A team of researchers at Newcastle University are to harness the power of social media to get across important messages about how arthritis can affect children and teenagers.
With funding of £33,000 from medical research charity Arthritis Research UK, medics led by orthopaedic surgeon Craig Gerrand will work with patients, health professionals and local filmmakers to develop and pilot two videos.
They will encourage youngsters recently diagnosed with juvenile idiopathic arthritis (JIA) and their families to watch them and to share the videos with others which will be available online.
The aim is to raise awareness of the condition which affects children and young people under the age of 17and of the need to early diagnosis and treatment. Children with JIA are often diagnosed late, partly because of lack of awareness among their parents, teachers, and many health professionals that arthritis can affect children.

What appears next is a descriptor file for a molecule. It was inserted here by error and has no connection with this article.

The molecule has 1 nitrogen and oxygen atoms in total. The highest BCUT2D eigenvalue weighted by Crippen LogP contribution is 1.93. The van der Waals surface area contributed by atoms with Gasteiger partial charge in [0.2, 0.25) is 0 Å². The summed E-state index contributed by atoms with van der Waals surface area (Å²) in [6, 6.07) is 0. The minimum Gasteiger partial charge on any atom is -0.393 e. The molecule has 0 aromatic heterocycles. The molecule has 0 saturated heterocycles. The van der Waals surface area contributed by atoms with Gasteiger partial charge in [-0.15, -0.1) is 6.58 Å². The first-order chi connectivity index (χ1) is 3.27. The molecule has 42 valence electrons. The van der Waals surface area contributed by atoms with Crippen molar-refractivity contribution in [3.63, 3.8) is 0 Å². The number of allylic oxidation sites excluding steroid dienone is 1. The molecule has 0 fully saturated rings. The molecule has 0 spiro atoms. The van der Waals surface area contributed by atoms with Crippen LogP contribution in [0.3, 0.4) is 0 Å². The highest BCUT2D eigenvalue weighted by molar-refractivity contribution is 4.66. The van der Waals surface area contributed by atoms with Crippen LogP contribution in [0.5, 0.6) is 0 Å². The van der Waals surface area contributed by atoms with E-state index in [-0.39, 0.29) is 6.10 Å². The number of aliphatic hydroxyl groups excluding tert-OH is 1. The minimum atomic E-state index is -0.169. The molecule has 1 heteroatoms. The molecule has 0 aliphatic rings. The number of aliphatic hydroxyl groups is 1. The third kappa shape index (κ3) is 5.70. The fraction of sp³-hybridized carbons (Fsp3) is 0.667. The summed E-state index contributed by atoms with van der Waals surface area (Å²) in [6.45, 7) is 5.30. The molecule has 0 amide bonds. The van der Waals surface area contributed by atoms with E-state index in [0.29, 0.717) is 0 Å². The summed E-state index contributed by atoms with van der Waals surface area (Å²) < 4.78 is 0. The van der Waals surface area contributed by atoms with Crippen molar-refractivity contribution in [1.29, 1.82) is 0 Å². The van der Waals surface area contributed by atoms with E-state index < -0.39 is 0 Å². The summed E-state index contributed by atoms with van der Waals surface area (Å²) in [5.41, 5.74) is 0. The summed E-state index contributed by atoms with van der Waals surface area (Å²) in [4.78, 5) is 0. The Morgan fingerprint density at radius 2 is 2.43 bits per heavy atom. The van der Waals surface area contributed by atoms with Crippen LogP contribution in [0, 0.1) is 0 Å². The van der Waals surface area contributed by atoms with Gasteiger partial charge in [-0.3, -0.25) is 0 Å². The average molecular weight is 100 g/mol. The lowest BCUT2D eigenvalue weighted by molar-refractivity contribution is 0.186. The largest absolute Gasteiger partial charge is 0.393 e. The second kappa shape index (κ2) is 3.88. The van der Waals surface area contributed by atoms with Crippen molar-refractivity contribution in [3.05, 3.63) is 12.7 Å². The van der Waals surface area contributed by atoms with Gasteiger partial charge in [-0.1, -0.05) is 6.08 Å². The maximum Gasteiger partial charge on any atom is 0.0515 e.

''The aim of this research is to test whether the explosion in the use of online social networks, such as Facebook, can be used to spread information and raise awareness about health,'' explains Gerrand, who also works at Newcastle upon Tyne Hospitals NHS Foundation Trust.
''In particular we want to explore whether patients and families will share videos recommended by doctors and nurses in the clinic, and how many viewers these videos will reach. Online videos and the growth of social networks present a new opportunity to spread health messages, but it's important to explore how to do this.''
Up to 75 young people recently diagnosed with arthritis and their families in two busy paediatric centres in Newcastle and Liverpool will be asked to take part in the research project by a member of their clinical team.
''If this pilot is successful, then we aim to develop this work as part of a clinical trial to establish the effectiveness of this approach in improved awareness of JIA, the importance of specialist care and ultimately, to improve access to care, for this and other conditions,'' added Gerrand.